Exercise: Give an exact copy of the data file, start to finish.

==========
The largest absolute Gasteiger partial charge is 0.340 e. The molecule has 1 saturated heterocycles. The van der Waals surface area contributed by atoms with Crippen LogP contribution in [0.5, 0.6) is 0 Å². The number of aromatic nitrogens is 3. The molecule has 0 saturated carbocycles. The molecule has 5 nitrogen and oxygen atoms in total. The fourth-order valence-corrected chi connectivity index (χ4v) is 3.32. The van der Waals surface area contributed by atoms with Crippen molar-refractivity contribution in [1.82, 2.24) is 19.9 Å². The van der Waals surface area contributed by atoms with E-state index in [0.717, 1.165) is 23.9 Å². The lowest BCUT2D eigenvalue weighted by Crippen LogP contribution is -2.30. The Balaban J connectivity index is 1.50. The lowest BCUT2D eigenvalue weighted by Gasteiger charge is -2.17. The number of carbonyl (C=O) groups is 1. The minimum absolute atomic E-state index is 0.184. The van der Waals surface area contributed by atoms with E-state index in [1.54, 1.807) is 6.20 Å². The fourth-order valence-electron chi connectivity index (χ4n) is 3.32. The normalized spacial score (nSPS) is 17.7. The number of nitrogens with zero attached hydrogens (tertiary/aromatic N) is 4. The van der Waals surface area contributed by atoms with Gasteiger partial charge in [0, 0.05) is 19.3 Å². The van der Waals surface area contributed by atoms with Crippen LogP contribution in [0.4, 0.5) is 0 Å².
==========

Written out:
The largest absolute Gasteiger partial charge is 0.340 e. The molecule has 1 saturated heterocycles. The van der Waals surface area contributed by atoms with Crippen LogP contribution in [0.5, 0.6) is 0 Å². The number of aromatic nitrogens is 3. The molecule has 0 saturated carbocycles. The molecule has 5 nitrogen and oxygen atoms in total. The fourth-order valence-corrected chi connectivity index (χ4v) is 3.32. The van der Waals surface area contributed by atoms with Crippen molar-refractivity contribution in [1.82, 2.24) is 19.9 Å². The van der Waals surface area contributed by atoms with E-state index in [0.717, 1.165) is 23.9 Å². The lowest BCUT2D eigenvalue weighted by Crippen LogP contribution is -2.30. The Balaban J connectivity index is 1.50. The lowest BCUT2D eigenvalue weighted by Gasteiger charge is -2.17. The number of carbonyl (C=O) groups is 1. The minimum absolute atomic E-state index is 0.184. The van der Waals surface area contributed by atoms with E-state index in [1.54, 1.807) is 6.20 Å². The fourth-order valence-electron chi connectivity index (χ4n) is 3.32. The normalized spacial score (nSPS) is 17.7. The number of nitrogens with zero attached hydrogens (tertiary/aromatic N) is 4. The van der Waals surface area contributed by atoms with Gasteiger partial charge in [0, 0.05) is 19.3 Å². The van der Waals surface area contributed by atoms with Crippen LogP contribution in [0.4, 0.5) is 0 Å².